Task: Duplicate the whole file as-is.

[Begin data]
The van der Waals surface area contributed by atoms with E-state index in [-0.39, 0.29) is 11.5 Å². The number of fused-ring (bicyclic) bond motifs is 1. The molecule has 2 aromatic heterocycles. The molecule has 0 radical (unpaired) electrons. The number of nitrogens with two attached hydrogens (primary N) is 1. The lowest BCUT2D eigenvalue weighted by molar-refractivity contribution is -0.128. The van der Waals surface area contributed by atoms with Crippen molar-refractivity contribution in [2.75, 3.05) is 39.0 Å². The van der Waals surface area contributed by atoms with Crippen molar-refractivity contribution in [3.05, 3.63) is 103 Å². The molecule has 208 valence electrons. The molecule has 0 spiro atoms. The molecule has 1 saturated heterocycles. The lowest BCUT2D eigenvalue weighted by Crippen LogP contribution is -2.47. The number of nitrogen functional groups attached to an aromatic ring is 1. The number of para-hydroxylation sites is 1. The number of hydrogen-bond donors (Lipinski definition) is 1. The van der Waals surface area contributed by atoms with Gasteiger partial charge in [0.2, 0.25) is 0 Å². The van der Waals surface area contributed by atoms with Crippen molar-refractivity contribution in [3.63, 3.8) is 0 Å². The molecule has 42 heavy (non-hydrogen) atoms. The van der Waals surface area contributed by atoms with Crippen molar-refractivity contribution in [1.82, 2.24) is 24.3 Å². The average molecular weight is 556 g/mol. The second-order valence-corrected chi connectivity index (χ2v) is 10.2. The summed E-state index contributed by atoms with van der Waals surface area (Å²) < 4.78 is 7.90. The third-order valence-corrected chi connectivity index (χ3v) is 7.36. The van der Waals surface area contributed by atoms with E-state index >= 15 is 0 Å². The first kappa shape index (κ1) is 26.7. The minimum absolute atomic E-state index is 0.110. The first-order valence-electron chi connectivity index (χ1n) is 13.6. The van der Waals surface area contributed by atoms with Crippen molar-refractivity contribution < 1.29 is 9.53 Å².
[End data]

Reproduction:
The van der Waals surface area contributed by atoms with E-state index in [-0.39, 0.29) is 11.5 Å². The number of fused-ring (bicyclic) bond motifs is 1. The molecule has 2 aromatic heterocycles. The molecule has 0 radical (unpaired) electrons. The number of nitrogens with two attached hydrogens (primary N) is 1. The lowest BCUT2D eigenvalue weighted by molar-refractivity contribution is -0.128. The van der Waals surface area contributed by atoms with Crippen molar-refractivity contribution in [2.75, 3.05) is 39.0 Å². The van der Waals surface area contributed by atoms with Crippen molar-refractivity contribution in [3.05, 3.63) is 103 Å². The molecule has 208 valence electrons. The molecule has 0 spiro atoms. The molecule has 1 saturated heterocycles. The lowest BCUT2D eigenvalue weighted by Crippen LogP contribution is -2.47. The number of nitrogen functional groups attached to an aromatic ring is 1. The number of para-hydroxylation sites is 1. The number of hydrogen-bond donors (Lipinski definition) is 1. The van der Waals surface area contributed by atoms with Gasteiger partial charge in [0.2, 0.25) is 0 Å². The van der Waals surface area contributed by atoms with Crippen molar-refractivity contribution in [3.63, 3.8) is 0 Å². The molecule has 42 heavy (non-hydrogen) atoms. The van der Waals surface area contributed by atoms with Crippen molar-refractivity contribution in [1.82, 2.24) is 24.3 Å². The average molecular weight is 556 g/mol. The second-order valence-corrected chi connectivity index (χ2v) is 10.2. The summed E-state index contributed by atoms with van der Waals surface area (Å²) < 4.78 is 7.90. The third-order valence-corrected chi connectivity index (χ3v) is 7.36. The van der Waals surface area contributed by atoms with E-state index >= 15 is 0 Å². The first kappa shape index (κ1) is 26.7. The minimum absolute atomic E-state index is 0.110. The first-order valence-electron chi connectivity index (χ1n) is 13.6. The van der Waals surface area contributed by atoms with Crippen molar-refractivity contribution < 1.29 is 9.53 Å².